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McMillan, Thomas W. 1874-1940


Posted By: Volunteer
Date: 8/6/2017 at 18:05:12

The Mt. Pleasant News
Mt. Pleasant, Iowa
Nov. 20, 1940
Pg 2


The death of Thomas W. McMillan loses this writer a long and valued friendship. By his death this community has lost an institution. For Thomas W. McMillan, while a man of character, a citizen of good repute, bearing a name honored in this community for a century, a public servant of rare fidelity and integrity, of clear vision, of sound judgment, and of notable achievement and while vested with all of these estimable and fully acknowledged values, he, in his relations to the community, as a whole, WAS an institution.

The municipal utilities of this town, the public parks of Mt. Pleasant, especially Saunders Grove, will long remain as memorials to his genius. His devotion and his jealous affection for these, his wards, for whom he gave the fullest measure of his ability.

How well we remember the old days of the water works down on Big Creek, and Engineer Walsh. Here McMillan, then a youth, spent every possible spare hour, day or night, working without pay, hauling out ashes, wiping and cleaning, helping with zest anything of a mechanical nature. Here he laid the footing course for his later career, and unconsciously laid the foundation for the present splendid municipal water system.

Then, too, we well remember how at the first and primitive electric light plant, down at the present Gas works, McMillan, spent many hours, without pay, cleaning, doing odd jobs, helping with the work and storing up information and experience, which was to equip him for his later sphere of influence and constructive opportunities.

Then the town took over the light plant, and it was natural that McMillan should be employed, first as night engineer, then as day engineer, and little more than thirty-fives years ago, upon the resignation of Superintendent Green, the council appointed McMillan to the vacancy.

What he accomplished with the advice and assent of his town council, and the loyal assistance of his men, can only be appreciated by those of us, who recall the insignificance of the municipal plant of thirty-five years ago, and understand its commanding position today, among the municipal plants of the middle west.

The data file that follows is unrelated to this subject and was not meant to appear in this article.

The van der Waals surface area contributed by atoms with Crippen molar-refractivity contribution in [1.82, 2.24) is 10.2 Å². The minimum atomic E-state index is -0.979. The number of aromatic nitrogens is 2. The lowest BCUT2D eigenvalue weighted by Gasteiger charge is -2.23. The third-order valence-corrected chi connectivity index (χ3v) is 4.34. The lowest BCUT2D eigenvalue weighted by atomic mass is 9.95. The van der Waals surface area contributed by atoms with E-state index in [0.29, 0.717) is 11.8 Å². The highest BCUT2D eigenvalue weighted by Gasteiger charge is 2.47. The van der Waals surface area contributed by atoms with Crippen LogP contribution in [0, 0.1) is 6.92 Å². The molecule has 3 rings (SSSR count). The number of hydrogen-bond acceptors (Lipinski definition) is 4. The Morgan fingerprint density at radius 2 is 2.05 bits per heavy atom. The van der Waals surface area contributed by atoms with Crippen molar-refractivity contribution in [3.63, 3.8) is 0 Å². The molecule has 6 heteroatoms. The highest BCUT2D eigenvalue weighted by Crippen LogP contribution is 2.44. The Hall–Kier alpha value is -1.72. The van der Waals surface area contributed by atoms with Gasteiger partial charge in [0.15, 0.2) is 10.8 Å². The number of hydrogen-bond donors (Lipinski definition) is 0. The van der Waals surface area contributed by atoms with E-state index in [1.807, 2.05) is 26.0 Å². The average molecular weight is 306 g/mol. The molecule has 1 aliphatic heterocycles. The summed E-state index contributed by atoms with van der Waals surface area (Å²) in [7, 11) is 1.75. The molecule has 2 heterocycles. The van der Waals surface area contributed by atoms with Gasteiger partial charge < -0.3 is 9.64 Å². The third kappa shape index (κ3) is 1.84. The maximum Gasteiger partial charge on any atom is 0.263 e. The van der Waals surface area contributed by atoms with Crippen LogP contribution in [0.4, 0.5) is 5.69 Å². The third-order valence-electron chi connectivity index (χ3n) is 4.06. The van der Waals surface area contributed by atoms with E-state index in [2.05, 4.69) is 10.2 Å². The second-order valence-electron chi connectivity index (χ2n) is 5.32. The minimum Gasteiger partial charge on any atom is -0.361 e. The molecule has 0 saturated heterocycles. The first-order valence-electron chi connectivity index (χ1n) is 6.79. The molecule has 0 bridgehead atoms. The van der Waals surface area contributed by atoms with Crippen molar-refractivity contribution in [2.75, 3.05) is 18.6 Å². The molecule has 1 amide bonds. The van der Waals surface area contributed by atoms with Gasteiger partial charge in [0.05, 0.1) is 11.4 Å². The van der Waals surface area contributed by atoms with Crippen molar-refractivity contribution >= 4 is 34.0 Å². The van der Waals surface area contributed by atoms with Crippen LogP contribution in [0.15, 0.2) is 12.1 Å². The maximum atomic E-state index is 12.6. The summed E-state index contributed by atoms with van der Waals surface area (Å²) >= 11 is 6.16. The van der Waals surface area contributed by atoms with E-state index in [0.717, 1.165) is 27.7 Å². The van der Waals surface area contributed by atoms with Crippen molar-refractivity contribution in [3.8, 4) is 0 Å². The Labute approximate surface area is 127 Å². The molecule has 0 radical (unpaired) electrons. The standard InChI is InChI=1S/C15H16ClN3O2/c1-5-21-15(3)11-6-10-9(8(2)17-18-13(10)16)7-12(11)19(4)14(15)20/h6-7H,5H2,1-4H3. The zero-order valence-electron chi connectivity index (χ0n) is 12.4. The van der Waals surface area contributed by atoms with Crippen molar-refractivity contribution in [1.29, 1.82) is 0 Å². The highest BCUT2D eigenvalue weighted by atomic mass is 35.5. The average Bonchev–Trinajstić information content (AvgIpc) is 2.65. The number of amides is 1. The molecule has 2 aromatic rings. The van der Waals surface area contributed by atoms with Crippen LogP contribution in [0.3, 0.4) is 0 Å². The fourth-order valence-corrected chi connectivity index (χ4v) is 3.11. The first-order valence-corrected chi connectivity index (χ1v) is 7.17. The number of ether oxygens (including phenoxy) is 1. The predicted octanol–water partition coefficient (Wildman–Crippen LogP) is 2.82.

As councilmen became more and more aware of the ability, the genius, the sound judgment of Mr. McMillan, they placed on his shoulders added burdens and responsibilities; the street department, the public parks department, the water department, until he was made city manager, and enjoying the fullest confidence of his council in his loyalty, his integrity and his consummate management.

There is not a rod of water main, there is not a fire hydrant, there is not a part or parcel of the water department and its equipment that has not been placed, or erected, under his personal or directed supervision. The same with our admirable sewer system, with our municipal ice plant, with our stone quarry and equipment, all stamped with the genius of Mr. McMillan.

But perhaps nowhere is more fully recognized the touch of Mr. McMillan's affection and devotion to the community than down in the Grove. The whole area mirrors the little understood poetical and artistic side of Mr. McMillan's make-up. While one hand was busy and calloused with the mechanical demands of machinery and equipment, the other hand was sketching new vistas, new nooks and attractions for the Grove. Most of the shrubbery is native and moved into the Grove. The flowers, the playgrounds, the fire places, the drives, little suspected or understood appreciation of the quiet beauty and music of nature.

And now Thomas W. McMullan has come to the close of his stewardship with vision still keen, judgment still sound, integrity unsullied. He has closed the book and they balance. He has folded his hands in eternal rest and they are clean.

We pay tribute to a friend and a friendship covering nearly half a century. In his life, and by his life, the McMillan name, contemporaneous with the hundred year life of the community, remains untarnished and our parks and pleasure grounds are the living memorial of a rare public servant.